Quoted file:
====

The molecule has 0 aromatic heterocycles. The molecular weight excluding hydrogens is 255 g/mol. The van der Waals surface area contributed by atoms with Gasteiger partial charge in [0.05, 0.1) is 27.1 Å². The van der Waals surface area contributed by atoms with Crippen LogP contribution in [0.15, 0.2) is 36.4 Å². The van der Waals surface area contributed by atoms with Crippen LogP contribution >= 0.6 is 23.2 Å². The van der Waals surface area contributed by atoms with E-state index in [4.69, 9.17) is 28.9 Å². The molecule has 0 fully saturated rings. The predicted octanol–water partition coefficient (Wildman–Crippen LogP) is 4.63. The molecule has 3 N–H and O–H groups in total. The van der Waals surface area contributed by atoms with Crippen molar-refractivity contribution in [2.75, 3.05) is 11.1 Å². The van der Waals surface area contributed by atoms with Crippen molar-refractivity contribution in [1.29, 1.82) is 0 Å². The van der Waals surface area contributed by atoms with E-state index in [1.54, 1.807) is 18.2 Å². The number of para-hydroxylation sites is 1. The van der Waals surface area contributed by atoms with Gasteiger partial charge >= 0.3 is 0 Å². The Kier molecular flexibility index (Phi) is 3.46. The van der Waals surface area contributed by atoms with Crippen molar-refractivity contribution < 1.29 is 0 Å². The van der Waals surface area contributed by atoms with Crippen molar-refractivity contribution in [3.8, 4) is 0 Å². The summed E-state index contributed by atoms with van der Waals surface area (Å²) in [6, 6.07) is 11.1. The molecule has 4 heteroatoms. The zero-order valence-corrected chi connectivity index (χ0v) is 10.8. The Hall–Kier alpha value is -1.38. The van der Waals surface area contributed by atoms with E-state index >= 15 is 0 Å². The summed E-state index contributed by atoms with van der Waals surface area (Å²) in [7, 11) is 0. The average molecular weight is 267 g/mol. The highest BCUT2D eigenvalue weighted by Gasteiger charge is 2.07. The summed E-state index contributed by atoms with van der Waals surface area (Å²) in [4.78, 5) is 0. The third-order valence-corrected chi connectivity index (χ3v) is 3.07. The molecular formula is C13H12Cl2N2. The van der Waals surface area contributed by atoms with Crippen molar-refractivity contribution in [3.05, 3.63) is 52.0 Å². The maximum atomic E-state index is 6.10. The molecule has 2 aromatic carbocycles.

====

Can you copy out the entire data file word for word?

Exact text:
The molecule has 0 aromatic heterocycles. The molecular weight excluding hydrogens is 255 g/mol. The van der Waals surface area contributed by atoms with Gasteiger partial charge in [0.05, 0.1) is 27.1 Å². The van der Waals surface area contributed by atoms with Crippen LogP contribution in [0.15, 0.2) is 36.4 Å². The van der Waals surface area contributed by atoms with Crippen LogP contribution >= 0.6 is 23.2 Å². The van der Waals surface area contributed by atoms with E-state index in [4.69, 9.17) is 28.9 Å². The molecule has 0 fully saturated rings. The predicted octanol–water partition coefficient (Wildman–Crippen LogP) is 4.63. The molecule has 3 N–H and O–H groups in total. The van der Waals surface area contributed by atoms with Crippen molar-refractivity contribution in [2.75, 3.05) is 11.1 Å². The van der Waals surface area contributed by atoms with Crippen molar-refractivity contribution in [1.29, 1.82) is 0 Å². The van der Waals surface area contributed by atoms with E-state index in [1.54, 1.807) is 18.2 Å². The number of para-hydroxylation sites is 1. The van der Waals surface area contributed by atoms with Gasteiger partial charge >= 0.3 is 0 Å². The Kier molecular flexibility index (Phi) is 3.46. The van der Waals surface area contributed by atoms with Crippen molar-refractivity contribution < 1.29 is 0 Å². The van der Waals surface area contributed by atoms with Crippen molar-refractivity contribution in [3.8, 4) is 0 Å². The summed E-state index contributed by atoms with van der Waals surface area (Å²) in [6, 6.07) is 11.1. The molecule has 4 heteroatoms. The zero-order valence-corrected chi connectivity index (χ0v) is 10.8. The Hall–Kier alpha value is -1.38. The van der Waals surface area contributed by atoms with E-state index >= 15 is 0 Å². The summed E-state index contributed by atoms with van der Waals surface area (Å²) in [7, 11) is 0. The average molecular weight is 267 g/mol. The highest BCUT2D eigenvalue weighted by Gasteiger charge is 2.07. The summed E-state index contributed by atoms with van der Waals surface area (Å²) in [4.78, 5) is 0. The third-order valence-corrected chi connectivity index (χ3v) is 3.07. The molecular formula is C13H12Cl2N2. The van der Waals surface area contributed by atoms with Crippen molar-refractivity contribution in [3.05, 3.63) is 52.0 Å². The maximum atomic E-state index is 6.10. The molecule has 2 aromatic carbocycles.